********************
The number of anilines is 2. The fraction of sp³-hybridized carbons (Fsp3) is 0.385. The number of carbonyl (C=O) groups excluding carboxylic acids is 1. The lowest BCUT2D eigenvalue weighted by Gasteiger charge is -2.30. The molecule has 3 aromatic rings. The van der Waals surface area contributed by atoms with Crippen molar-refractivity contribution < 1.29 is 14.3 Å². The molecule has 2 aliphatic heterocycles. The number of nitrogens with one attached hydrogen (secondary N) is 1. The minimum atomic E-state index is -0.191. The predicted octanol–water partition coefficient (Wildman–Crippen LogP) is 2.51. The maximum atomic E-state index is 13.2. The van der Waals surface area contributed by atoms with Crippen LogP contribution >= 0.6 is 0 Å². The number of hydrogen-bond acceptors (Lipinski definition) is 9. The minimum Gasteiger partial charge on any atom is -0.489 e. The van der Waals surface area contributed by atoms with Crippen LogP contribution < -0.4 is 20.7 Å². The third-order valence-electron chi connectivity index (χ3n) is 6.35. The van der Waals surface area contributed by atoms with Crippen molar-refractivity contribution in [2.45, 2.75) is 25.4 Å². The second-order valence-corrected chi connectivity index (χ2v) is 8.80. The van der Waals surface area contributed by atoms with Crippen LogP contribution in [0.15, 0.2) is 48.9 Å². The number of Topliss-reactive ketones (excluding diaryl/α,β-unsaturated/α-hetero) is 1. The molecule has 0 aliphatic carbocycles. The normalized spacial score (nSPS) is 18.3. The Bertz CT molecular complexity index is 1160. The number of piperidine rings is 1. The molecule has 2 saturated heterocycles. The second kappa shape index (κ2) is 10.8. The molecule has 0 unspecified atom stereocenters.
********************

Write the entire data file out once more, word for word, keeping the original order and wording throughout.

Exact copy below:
The number of anilines is 2. The fraction of sp³-hybridized carbons (Fsp3) is 0.385. The number of carbonyl (C=O) groups excluding carboxylic acids is 1. The lowest BCUT2D eigenvalue weighted by Gasteiger charge is -2.30. The molecule has 3 aromatic rings. The van der Waals surface area contributed by atoms with Crippen molar-refractivity contribution < 1.29 is 14.3 Å². The molecule has 2 aliphatic heterocycles. The number of nitrogens with one attached hydrogen (secondary N) is 1. The minimum atomic E-state index is -0.191. The predicted octanol–water partition coefficient (Wildman–Crippen LogP) is 2.51. The maximum atomic E-state index is 13.2. The van der Waals surface area contributed by atoms with Crippen LogP contribution >= 0.6 is 0 Å². The number of hydrogen-bond acceptors (Lipinski definition) is 9. The minimum Gasteiger partial charge on any atom is -0.489 e. The van der Waals surface area contributed by atoms with Crippen LogP contribution < -0.4 is 20.7 Å². The third-order valence-electron chi connectivity index (χ3n) is 6.35. The van der Waals surface area contributed by atoms with Crippen molar-refractivity contribution in [2.45, 2.75) is 25.4 Å². The second-order valence-corrected chi connectivity index (χ2v) is 8.80. The van der Waals surface area contributed by atoms with Crippen LogP contribution in [0.15, 0.2) is 48.9 Å². The number of Topliss-reactive ketones (excluding diaryl/α,β-unsaturated/α-hetero) is 1. The molecule has 0 aliphatic carbocycles. The normalized spacial score (nSPS) is 18.3. The Bertz CT molecular complexity index is 1160. The number of piperidine rings is 1. The molecule has 2 saturated heterocycles. The second kappa shape index (κ2) is 10.8. The molecule has 0 unspecified atom stereocenters.